I got all that paperwork in when my former employer notified me we'd switched insurance plans - and I had to start all over again.

Finally, almost two months ago, I finally got in to see a top-ranked orthopedist. He told me I was fine. I kind of got in his face and said, "Look, I'm unemployed, I'm paying for COBRA and I'm running out of money. I need to know what's wrong so I can take care of it while I still have insurance."

His response? "I'm 99.9% sure you just have some residual swelling and I can fix that with cortisone." Against my better judgment, I let him.

In the follow-up visit, I told him it still hurt when I walked; he told me to take Motrin and scheduled another followup.

About a week after the shot, I was on the couch watching TV (did I mention the 30 or so pounds I put on from not being able to walk?) and turned my foot to one side. I was hit with excruciating pain, like severe labor cramps in my ankle. Then I felt a sudden pop, and the pain was gone.

I called the doctor's service and described the pain, asked if there was anything I should do and was it okay to walk on it?" I got a one-word response from the office clerk who called back: "Yes." Yes what? I asked. She didn't know, she just knew "Doctor said yes."

At this point, I insisted on an MRI. (Yet another $50 copay!) At this point, I didn't trust the doctor and spent some hours pouring over on-line MRI images, comparing them to mine. It looked like I had a damaged ligament and a fracture, but I had to wait for the official verdict.

This past Wednesday was my appointment. (Let me mention here that this practice is run like a high-speed assembly line.) The doctor finally comes in and tells me the ankle "looks fine, I told you the cortisone would fix your problem." I frown: "The MRIs didn't show anything?"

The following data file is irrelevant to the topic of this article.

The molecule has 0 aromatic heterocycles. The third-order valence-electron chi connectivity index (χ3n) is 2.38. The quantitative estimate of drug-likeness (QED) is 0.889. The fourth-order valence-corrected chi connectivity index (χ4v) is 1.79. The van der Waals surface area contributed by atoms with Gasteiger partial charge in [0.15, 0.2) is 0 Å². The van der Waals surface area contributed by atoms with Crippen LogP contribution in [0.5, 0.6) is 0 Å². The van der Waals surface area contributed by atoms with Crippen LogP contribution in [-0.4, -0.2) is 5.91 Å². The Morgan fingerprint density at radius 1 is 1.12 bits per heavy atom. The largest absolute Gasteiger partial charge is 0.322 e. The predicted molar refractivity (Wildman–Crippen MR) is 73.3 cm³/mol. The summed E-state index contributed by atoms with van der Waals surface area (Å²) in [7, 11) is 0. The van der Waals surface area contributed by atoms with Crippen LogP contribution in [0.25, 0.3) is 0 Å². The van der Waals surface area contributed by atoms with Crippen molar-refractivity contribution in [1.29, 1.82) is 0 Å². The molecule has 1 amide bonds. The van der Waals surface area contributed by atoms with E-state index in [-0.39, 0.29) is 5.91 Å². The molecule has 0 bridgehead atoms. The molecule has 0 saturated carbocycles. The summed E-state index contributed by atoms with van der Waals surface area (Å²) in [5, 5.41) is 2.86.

"What MRIs? I was looking at your x-rays."

So now he goes back and looks at the MRIs, comes back in the room and says, "The MRIs do show a fracture and a ruptured ligament." He wants me to wear a brace and go back to physical therapy.

thumb_mediumMRI_aa132.jpg

"I don't understand," I said. "How is the ligament going to heal if the broken bone is still rubbing against it?" (And don't think I haven't realized there's a very good chance the cortisone shot is what finally ruptured the ligament.)

And that's when he walked out of the room and didn't come back.

So I came home and made an appointment at Penn to get a second opinion.

That's what happens in our present system., when decisions are made based on profit and insurance instead of your health. Multiply that process by hundreds of thousands, maybe even millions. This is the mess that Congress tells us we want to keep.

By the way, feel free to send this link along to your congress critters!

Support Crooks and Liars:

Comments

We welcome relevant, respectful comments. Any comments that are sexist or in any other way deemed hateful by our staff will be deleted and constitute grounds for a ban from posting on the site. Please refer to our Terms of Service (revised 3/17/2016) for information on our posting policy.